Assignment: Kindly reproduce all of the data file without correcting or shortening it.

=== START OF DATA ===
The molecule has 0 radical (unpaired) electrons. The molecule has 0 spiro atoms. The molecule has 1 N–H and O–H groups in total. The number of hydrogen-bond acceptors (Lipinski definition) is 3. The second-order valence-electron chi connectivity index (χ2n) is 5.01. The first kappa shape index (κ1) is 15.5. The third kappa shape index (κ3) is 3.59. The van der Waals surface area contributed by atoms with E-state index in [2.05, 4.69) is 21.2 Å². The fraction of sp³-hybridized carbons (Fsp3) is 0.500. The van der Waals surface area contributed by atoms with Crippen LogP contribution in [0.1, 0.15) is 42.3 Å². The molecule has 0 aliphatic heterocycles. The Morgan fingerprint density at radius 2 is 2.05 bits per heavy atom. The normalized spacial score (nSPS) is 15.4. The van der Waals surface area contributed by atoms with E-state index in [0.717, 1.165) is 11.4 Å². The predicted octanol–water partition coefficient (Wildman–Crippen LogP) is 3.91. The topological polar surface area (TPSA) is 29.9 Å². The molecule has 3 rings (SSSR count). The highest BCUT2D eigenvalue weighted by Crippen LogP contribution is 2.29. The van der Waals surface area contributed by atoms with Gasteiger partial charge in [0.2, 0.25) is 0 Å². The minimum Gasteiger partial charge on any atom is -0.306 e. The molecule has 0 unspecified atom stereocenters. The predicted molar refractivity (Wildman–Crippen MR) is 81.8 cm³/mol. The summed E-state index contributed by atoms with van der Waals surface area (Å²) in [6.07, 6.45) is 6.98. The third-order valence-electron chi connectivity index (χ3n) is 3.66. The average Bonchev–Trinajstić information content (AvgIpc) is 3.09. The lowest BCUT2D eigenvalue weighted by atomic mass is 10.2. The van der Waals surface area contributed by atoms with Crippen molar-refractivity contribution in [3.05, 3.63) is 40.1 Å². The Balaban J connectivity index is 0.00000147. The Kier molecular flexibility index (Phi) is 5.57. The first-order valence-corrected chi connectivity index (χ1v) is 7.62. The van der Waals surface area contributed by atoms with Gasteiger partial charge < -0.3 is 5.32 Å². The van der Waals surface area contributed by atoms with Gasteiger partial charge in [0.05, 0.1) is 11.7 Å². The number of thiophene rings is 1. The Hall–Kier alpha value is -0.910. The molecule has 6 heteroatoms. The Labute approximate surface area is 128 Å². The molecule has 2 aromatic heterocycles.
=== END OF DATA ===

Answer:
The molecule has 0 radical (unpaired) electrons. The molecule has 0 spiro atoms. The molecule has 1 N–H and O–H groups in total. The number of hydrogen-bond acceptors (Lipinski definition) is 3. The second-order valence-electron chi connectivity index (χ2n) is 5.01. The first kappa shape index (κ1) is 15.5. The third kappa shape index (κ3) is 3.59. The van der Waals surface area contributed by atoms with E-state index in [2.05, 4.69) is 21.2 Å². The fraction of sp³-hybridized carbons (Fsp3) is 0.500. The van der Waals surface area contributed by atoms with Crippen LogP contribution in [0.1, 0.15) is 42.3 Å². The molecule has 0 aliphatic heterocycles. The Morgan fingerprint density at radius 2 is 2.05 bits per heavy atom. The normalized spacial score (nSPS) is 15.4. The van der Waals surface area contributed by atoms with E-state index in [0.717, 1.165) is 11.4 Å². The predicted octanol–water partition coefficient (Wildman–Crippen LogP) is 3.91. The topological polar surface area (TPSA) is 29.9 Å². The molecule has 3 rings (SSSR count). The highest BCUT2D eigenvalue weighted by Crippen LogP contribution is 2.29. The van der Waals surface area contributed by atoms with Gasteiger partial charge in [0.2, 0.25) is 0 Å². The minimum Gasteiger partial charge on any atom is -0.306 e. The molecule has 0 unspecified atom stereocenters. The predicted molar refractivity (Wildman–Crippen MR) is 81.8 cm³/mol. The summed E-state index contributed by atoms with van der Waals surface area (Å²) in [6.07, 6.45) is 6.98. The third-order valence-electron chi connectivity index (χ3n) is 3.66. The average Bonchev–Trinajstić information content (AvgIpc) is 3.09. The lowest BCUT2D eigenvalue weighted by atomic mass is 10.2. The van der Waals surface area contributed by atoms with Crippen molar-refractivity contribution in [3.05, 3.63) is 40.1 Å². The Balaban J connectivity index is 0.00000147. The Kier molecular flexibility index (Phi) is 5.57. The first-order valence-corrected chi connectivity index (χ1v) is 7.62. The van der Waals surface area contributed by atoms with Gasteiger partial charge < -0.3 is 5.32 Å². The van der Waals surface area contributed by atoms with Gasteiger partial charge in [0.05, 0.1) is 11.7 Å². The number of thiophene rings is 1. The Hall–Kier alpha value is -0.910. The molecule has 6 heteroatoms. The Labute approximate surface area is 128 Å². The molecule has 2 aromatic heterocycles.